|(Left) NAACP Detroit Branch President Rev. Wendell Anthony, U.S. Attorney General Eric Holder, Detroit NAACP Executive Director Donnell White and ACRL Chairman Nabih Ayad who received the Great Expectations award. Photo courtesy of NAACP|
Speaking before thousands of attendees at Cobo Hall, keynote speaker U.S. Attorney General Eric Holder said the NAACP's work remains as important and urgent as ever before.
"In far too many American cities there are neighborhoods where too many kids go to prison and too few go to college; where the doors to education and opportunity seem to be firmly closed. There are school districts where suspensions are disproportionally imposed on black students, Hispanic students, poor students and students with special needs," Holder said.
Vivian Malone, the first African American to graduate from the University of Alabama, inspired Holder as a young man, and her example continues to guide him today. Malone's name became nationally known after she was barred from attending the all-white university during the early 1960s. She turned to the NAACP for help. Holder said achievements such as Malone's are what drove him to become an attorney and begin work for the NAACP's legal department during his first year of law school.
"Without the NAACP I would not be here," Holder said. He acknowledged himself and U.S. President Barack Obama as direct beneficiaries of the NAACP.
Holder highlighted the U.S. Department of Justice's accomplishments under the Obama Administration such as directing resources to investigate childhood exposure to violence, and raising awareness of its ramifications.
"Under the Obama Administration this justice department has made an unprecedented commitment to protecting the safety and the potential of our children," Holder said.
However, the Obama Administration has received international criticism for the National Defense Authorization Act, which has been called one of the greatest threats to American civil liberties.
Under the NDAA, U.S. citizens charged with having terrorist ties can be indefinitely detained without the right to a trial against the country's core constitutional values. It was roundly attacked by civil rights groups after Obama signed the measure into law New Year's Eve 2011.
U.S. Senators Carl Levin, who introduced and co-authored the NDAA, and Debbie Stabenow, who supported it, spoke at the dinner. Levin said voting restriction laws in the country must be fought, noting that they make it harder for minorities to vote. "Everyone has a right to vote, people have died to have the right to vote," he said.
The event is the largest sit-down dinner in the United States, and the Detroit NAACP is the only branch in the country that has had the privilege of hosting presidents and international dignitaries among other distinguished leaders.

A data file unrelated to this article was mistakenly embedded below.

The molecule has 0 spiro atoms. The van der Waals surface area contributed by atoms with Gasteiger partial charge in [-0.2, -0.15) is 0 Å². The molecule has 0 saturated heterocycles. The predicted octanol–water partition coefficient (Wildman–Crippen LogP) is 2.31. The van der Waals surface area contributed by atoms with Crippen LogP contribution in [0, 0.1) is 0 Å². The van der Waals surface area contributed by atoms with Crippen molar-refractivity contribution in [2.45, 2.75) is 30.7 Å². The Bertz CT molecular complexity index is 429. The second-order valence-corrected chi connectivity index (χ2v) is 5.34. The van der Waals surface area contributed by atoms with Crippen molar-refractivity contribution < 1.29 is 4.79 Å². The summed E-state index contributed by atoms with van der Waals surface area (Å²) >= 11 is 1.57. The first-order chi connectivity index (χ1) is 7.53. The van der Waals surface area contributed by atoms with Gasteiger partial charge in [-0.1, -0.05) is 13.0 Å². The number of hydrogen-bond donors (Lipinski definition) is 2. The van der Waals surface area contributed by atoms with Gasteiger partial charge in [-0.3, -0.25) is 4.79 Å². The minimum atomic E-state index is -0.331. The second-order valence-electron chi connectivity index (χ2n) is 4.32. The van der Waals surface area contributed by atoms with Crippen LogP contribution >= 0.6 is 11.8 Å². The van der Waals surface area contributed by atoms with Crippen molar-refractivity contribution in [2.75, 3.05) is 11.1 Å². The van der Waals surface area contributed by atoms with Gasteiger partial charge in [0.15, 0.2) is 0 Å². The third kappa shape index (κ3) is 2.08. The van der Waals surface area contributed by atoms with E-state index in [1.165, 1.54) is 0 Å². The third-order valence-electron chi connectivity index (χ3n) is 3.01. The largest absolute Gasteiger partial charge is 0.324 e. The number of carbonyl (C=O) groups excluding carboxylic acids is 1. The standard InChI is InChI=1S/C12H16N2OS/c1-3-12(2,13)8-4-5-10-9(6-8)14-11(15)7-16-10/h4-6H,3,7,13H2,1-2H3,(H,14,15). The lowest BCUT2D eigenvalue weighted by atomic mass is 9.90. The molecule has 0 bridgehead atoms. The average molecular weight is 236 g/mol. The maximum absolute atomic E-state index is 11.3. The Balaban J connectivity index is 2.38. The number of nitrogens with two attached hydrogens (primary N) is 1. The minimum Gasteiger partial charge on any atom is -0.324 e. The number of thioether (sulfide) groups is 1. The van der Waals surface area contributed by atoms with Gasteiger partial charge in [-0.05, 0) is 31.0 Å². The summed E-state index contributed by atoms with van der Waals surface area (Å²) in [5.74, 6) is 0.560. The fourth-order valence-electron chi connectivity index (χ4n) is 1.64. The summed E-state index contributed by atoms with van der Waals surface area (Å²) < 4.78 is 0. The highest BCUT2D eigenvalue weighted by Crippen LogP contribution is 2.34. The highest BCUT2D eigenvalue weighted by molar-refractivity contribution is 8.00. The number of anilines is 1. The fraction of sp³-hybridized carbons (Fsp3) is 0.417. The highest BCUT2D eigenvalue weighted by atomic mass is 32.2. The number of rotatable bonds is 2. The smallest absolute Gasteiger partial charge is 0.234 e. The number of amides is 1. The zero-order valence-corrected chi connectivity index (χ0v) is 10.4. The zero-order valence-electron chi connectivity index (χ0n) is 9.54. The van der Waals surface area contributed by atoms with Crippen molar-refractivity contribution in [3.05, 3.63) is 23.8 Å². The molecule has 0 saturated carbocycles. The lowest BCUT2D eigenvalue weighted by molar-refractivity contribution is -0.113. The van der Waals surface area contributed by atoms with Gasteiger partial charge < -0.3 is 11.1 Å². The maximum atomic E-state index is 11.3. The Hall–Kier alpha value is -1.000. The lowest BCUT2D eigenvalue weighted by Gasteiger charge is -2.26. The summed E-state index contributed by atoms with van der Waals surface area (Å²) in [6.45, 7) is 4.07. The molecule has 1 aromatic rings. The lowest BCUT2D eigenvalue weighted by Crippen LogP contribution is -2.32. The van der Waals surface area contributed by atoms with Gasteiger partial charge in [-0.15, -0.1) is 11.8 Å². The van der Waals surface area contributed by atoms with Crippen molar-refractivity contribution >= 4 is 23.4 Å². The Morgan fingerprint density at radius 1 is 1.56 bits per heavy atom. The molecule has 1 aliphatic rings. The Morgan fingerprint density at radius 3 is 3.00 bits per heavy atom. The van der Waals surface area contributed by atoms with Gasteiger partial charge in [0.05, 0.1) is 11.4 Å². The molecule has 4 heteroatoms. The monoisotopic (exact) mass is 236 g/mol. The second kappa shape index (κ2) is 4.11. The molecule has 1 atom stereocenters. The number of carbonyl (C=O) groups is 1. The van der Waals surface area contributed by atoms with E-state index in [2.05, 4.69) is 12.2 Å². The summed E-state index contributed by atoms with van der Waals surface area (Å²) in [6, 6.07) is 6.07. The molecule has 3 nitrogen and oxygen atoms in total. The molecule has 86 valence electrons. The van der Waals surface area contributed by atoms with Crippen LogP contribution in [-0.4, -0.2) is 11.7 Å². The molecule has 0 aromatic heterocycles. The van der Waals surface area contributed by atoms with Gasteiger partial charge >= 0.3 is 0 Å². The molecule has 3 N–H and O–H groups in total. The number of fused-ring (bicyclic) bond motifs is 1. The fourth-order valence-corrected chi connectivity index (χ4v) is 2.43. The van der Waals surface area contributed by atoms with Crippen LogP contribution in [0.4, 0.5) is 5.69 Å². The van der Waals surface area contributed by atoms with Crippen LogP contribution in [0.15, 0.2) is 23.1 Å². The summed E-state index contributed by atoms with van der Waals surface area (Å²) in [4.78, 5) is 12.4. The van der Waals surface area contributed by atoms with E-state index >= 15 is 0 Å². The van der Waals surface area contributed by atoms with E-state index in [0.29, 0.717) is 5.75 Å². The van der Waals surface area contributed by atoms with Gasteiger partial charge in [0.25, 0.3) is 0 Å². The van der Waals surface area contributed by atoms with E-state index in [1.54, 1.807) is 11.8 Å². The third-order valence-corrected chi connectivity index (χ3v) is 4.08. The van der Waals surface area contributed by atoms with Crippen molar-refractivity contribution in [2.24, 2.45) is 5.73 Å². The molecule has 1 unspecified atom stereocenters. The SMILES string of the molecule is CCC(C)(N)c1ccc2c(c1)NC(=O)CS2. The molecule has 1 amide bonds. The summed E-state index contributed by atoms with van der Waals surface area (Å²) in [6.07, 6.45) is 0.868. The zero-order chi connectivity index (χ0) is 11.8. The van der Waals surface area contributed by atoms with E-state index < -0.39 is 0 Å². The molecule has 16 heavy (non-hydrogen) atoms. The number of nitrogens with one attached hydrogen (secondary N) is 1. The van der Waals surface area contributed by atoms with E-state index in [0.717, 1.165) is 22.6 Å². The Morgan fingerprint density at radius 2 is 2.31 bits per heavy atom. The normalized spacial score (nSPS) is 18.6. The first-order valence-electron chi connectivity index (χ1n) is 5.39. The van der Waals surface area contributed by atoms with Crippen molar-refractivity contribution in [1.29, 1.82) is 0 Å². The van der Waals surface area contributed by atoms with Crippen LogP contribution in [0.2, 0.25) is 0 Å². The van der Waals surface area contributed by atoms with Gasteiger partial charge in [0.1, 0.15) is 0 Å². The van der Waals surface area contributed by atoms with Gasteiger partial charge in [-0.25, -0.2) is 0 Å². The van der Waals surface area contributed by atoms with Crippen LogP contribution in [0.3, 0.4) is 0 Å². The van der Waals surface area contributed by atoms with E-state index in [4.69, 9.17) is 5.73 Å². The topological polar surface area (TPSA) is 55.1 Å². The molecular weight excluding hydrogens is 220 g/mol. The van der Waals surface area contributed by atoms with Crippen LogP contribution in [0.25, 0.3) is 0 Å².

“We will never forget that Rosa Parks sat down so that all of us might continue to stand up,” NAACP Detroit Chapter President Rev. Dr. Wendell Anthony said. Speaking on video Obama said the Detroit chapter of the NAACP has been a beacon of integrity and leadership for a century. The president also congratulated the night's awardees. For the first time the branch honored an Arab American. Civil Rights Attorney Nabih Ayad who's the Chairman of the Arab American Civil Rights League received the Great Expectation award.
Introducing Ayad, NAACP Detroit Deputy Executive Director Donnell White said Ayad has worked to breakdown racial barriers in Michigan communities and is "a strong voice for justice."
"It is an honor to be recognized for all the hard work you do. But to receive it outside your own community is truly a blessing and a special honor to me, especially on the 100 year celebration of this great organization," Ayad said.
Other awardees included Rev. Dr. Julius Hope who's the National NAACP director of religious affairs. He received the "James Weldon Johnson" Lifetime Achievement Award. Ms. Rhonda Walker WDIV local news anchor was recognized for her work with the Rhonda Walker Foundation that empowers teen girls, and was a Great Expectation awardee as well.
Rachel Maddow host of the Emmy award winning "The Rachel Maddow Show" on MSNBC was the "Ida B. Wells" Freedom and Justice recipient. The show features Maddow's take on the biggest stories of the day political and otherwise. Maureen D. Taylor was the "Mary White Ovington" Freedom and Justice recipient. Taylor is a lifelong soldier in the war on poverty, and has served as the chair of the Michigan Welfare Rights Organization since 1993, and was elected Treasurer of the National Welfare Rights Union in 1994.
Arab Americans had a strong presence at the dinner as many were seated at the head tables and introduced including Osama Siblani, Publisher of The Arab American News, Imad Hamad of the American Arab Anti-Discrimination Committee, Rashid Baydoun of the Arab American Civil Rights League, Fay Baydoun, Executive Director of the American Arab Chamber of Commerce, Imam Hassan Qazwini of the Islamic Center of America and Chaldean American Wally Jadan of Middle Eastern American Television. Before dinner was served Qazwini gave a religious speech, blessing the audience's food.